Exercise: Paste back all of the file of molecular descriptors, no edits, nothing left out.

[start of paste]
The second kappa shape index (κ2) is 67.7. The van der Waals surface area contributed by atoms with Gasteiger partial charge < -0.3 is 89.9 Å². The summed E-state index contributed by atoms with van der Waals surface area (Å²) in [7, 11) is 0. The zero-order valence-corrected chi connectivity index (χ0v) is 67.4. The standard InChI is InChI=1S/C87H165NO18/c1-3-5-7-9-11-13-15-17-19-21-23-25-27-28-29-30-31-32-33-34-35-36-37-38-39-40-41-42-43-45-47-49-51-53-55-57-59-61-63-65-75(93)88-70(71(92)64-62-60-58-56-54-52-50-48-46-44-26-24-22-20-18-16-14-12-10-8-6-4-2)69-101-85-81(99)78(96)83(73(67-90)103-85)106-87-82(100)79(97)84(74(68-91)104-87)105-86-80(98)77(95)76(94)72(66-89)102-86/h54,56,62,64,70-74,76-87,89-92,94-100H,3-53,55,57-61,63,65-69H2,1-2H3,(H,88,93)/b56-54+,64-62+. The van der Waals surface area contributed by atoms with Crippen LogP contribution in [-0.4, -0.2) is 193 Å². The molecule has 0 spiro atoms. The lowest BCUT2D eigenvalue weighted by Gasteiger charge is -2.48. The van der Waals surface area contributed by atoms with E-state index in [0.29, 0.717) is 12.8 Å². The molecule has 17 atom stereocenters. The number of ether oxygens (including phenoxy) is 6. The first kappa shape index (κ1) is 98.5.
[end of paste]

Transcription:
The second kappa shape index (κ2) is 67.7. The van der Waals surface area contributed by atoms with Gasteiger partial charge < -0.3 is 89.9 Å². The summed E-state index contributed by atoms with van der Waals surface area (Å²) in [7, 11) is 0. The zero-order valence-corrected chi connectivity index (χ0v) is 67.4. The standard InChI is InChI=1S/C87H165NO18/c1-3-5-7-9-11-13-15-17-19-21-23-25-27-28-29-30-31-32-33-34-35-36-37-38-39-40-41-42-43-45-47-49-51-53-55-57-59-61-63-65-75(93)88-70(71(92)64-62-60-58-56-54-52-50-48-46-44-26-24-22-20-18-16-14-12-10-8-6-4-2)69-101-85-81(99)78(96)83(73(67-90)103-85)106-87-82(100)79(97)84(74(68-91)104-87)105-86-80(98)77(95)76(94)72(66-89)102-86/h54,56,62,64,70-74,76-87,89-92,94-100H,3-53,55,57-61,63,65-69H2,1-2H3,(H,88,93)/b56-54+,64-62+. The van der Waals surface area contributed by atoms with Crippen LogP contribution in [-0.4, -0.2) is 193 Å². The molecule has 0 spiro atoms. The lowest BCUT2D eigenvalue weighted by Gasteiger charge is -2.48. The van der Waals surface area contributed by atoms with E-state index in [0.29, 0.717) is 12.8 Å². The molecule has 17 atom stereocenters. The number of ether oxygens (including phenoxy) is 6. The first kappa shape index (κ1) is 98.5.